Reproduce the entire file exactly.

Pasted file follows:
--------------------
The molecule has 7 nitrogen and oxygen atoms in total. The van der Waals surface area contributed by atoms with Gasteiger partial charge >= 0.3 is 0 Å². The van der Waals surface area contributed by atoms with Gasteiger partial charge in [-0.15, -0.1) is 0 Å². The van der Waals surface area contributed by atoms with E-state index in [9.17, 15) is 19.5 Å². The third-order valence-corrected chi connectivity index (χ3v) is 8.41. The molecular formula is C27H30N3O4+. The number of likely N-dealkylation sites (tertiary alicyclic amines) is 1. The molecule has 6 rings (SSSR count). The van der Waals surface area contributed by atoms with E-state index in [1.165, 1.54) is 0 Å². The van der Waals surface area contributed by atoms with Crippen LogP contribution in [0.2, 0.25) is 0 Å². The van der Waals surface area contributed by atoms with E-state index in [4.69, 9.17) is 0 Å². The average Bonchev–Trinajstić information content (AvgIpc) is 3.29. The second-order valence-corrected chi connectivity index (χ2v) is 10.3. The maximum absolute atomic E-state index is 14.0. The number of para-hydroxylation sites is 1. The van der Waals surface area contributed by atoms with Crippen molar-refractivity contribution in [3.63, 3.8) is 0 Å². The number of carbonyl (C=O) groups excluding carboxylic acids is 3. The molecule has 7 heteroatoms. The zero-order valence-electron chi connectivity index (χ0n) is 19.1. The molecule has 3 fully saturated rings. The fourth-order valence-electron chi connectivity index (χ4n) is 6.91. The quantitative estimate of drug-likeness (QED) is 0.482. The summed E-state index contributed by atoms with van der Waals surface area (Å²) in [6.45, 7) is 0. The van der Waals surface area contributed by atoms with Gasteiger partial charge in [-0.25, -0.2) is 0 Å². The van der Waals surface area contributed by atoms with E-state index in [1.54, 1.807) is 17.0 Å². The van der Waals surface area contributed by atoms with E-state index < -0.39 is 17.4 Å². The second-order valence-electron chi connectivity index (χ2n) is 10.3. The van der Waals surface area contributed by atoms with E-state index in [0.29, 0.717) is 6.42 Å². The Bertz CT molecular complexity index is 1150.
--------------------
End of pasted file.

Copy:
The molecule has 7 nitrogen and oxygen atoms in total. The van der Waals surface area contributed by atoms with Gasteiger partial charge >= 0.3 is 0 Å². The van der Waals surface area contributed by atoms with Gasteiger partial charge in [-0.15, -0.1) is 0 Å². The van der Waals surface area contributed by atoms with E-state index in [9.17, 15) is 19.5 Å². The third-order valence-corrected chi connectivity index (χ3v) is 8.41. The molecular formula is C27H30N3O4+. The number of likely N-dealkylation sites (tertiary alicyclic amines) is 1. The molecule has 6 rings (SSSR count). The van der Waals surface area contributed by atoms with E-state index in [1.165, 1.54) is 0 Å². The van der Waals surface area contributed by atoms with Crippen LogP contribution in [0.2, 0.25) is 0 Å². The van der Waals surface area contributed by atoms with E-state index in [4.69, 9.17) is 0 Å². The average Bonchev–Trinajstić information content (AvgIpc) is 3.29. The second-order valence-corrected chi connectivity index (χ2v) is 10.3. The maximum absolute atomic E-state index is 14.0. The number of para-hydroxylation sites is 1. The van der Waals surface area contributed by atoms with Crippen molar-refractivity contribution in [3.63, 3.8) is 0 Å². The number of carbonyl (C=O) groups excluding carboxylic acids is 3. The molecule has 7 heteroatoms. The zero-order valence-electron chi connectivity index (χ0n) is 19.1. The molecule has 3 fully saturated rings. The fourth-order valence-electron chi connectivity index (χ4n) is 6.91. The quantitative estimate of drug-likeness (QED) is 0.482. The summed E-state index contributed by atoms with van der Waals surface area (Å²) in [6.45, 7) is 0. The van der Waals surface area contributed by atoms with Gasteiger partial charge in [-0.25, -0.2) is 0 Å². The van der Waals surface area contributed by atoms with E-state index in [1.54, 1.807) is 17.0 Å². The van der Waals surface area contributed by atoms with E-state index < -0.39 is 17.4 Å². The second-order valence-electron chi connectivity index (χ2n) is 10.3. The van der Waals surface area contributed by atoms with E-state index in [0.29, 0.717) is 6.42 Å². The Bertz CT molecular complexity index is 1150.